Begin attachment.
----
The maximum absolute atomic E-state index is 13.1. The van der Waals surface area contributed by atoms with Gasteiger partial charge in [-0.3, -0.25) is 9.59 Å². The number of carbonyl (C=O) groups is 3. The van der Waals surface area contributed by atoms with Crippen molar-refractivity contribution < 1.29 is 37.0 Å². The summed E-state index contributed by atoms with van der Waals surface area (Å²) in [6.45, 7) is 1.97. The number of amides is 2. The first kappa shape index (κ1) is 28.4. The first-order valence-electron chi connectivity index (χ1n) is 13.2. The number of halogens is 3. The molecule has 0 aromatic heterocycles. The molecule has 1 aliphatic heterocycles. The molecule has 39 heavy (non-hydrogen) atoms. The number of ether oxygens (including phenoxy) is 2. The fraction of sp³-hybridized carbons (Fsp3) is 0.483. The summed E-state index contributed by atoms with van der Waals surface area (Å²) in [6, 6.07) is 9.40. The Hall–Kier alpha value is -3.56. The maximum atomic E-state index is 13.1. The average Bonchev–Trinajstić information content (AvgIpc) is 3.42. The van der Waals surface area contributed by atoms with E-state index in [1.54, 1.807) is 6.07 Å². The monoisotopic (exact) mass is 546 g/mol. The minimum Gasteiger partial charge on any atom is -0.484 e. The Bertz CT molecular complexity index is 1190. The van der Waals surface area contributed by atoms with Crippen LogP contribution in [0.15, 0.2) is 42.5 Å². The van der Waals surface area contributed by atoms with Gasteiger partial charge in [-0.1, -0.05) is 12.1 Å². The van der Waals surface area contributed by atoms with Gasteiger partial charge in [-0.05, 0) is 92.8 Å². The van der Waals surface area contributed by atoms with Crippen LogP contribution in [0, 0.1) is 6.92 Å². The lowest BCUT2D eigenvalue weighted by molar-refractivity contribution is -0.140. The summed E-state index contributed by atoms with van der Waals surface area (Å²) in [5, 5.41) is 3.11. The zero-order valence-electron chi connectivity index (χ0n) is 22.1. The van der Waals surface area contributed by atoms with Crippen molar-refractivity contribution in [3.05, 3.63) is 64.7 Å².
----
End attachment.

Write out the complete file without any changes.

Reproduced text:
The maximum absolute atomic E-state index is 13.1. The van der Waals surface area contributed by atoms with Gasteiger partial charge in [-0.3, -0.25) is 9.59 Å². The number of carbonyl (C=O) groups is 3. The van der Waals surface area contributed by atoms with Crippen molar-refractivity contribution < 1.29 is 37.0 Å². The summed E-state index contributed by atoms with van der Waals surface area (Å²) in [6.45, 7) is 1.97. The number of amides is 2. The first kappa shape index (κ1) is 28.4. The first-order valence-electron chi connectivity index (χ1n) is 13.2. The number of halogens is 3. The molecule has 0 aromatic heterocycles. The molecule has 1 aliphatic heterocycles. The molecule has 39 heavy (non-hydrogen) atoms. The number of ether oxygens (including phenoxy) is 2. The fraction of sp³-hybridized carbons (Fsp3) is 0.483. The summed E-state index contributed by atoms with van der Waals surface area (Å²) in [6, 6.07) is 9.40. The Hall–Kier alpha value is -3.56. The maximum atomic E-state index is 13.1. The average Bonchev–Trinajstić information content (AvgIpc) is 3.42. The van der Waals surface area contributed by atoms with E-state index in [1.54, 1.807) is 6.07 Å². The monoisotopic (exact) mass is 546 g/mol. The minimum Gasteiger partial charge on any atom is -0.484 e. The Bertz CT molecular complexity index is 1190. The van der Waals surface area contributed by atoms with Crippen LogP contribution in [0.15, 0.2) is 42.5 Å². The van der Waals surface area contributed by atoms with Gasteiger partial charge in [-0.1, -0.05) is 12.1 Å². The van der Waals surface area contributed by atoms with Gasteiger partial charge in [-0.05, 0) is 92.8 Å². The van der Waals surface area contributed by atoms with Crippen LogP contribution in [0, 0.1) is 6.92 Å². The lowest BCUT2D eigenvalue weighted by molar-refractivity contribution is -0.140. The summed E-state index contributed by atoms with van der Waals surface area (Å²) in [5, 5.41) is 3.11. The zero-order valence-electron chi connectivity index (χ0n) is 22.1. The van der Waals surface area contributed by atoms with Crippen molar-refractivity contribution in [3.05, 3.63) is 64.7 Å².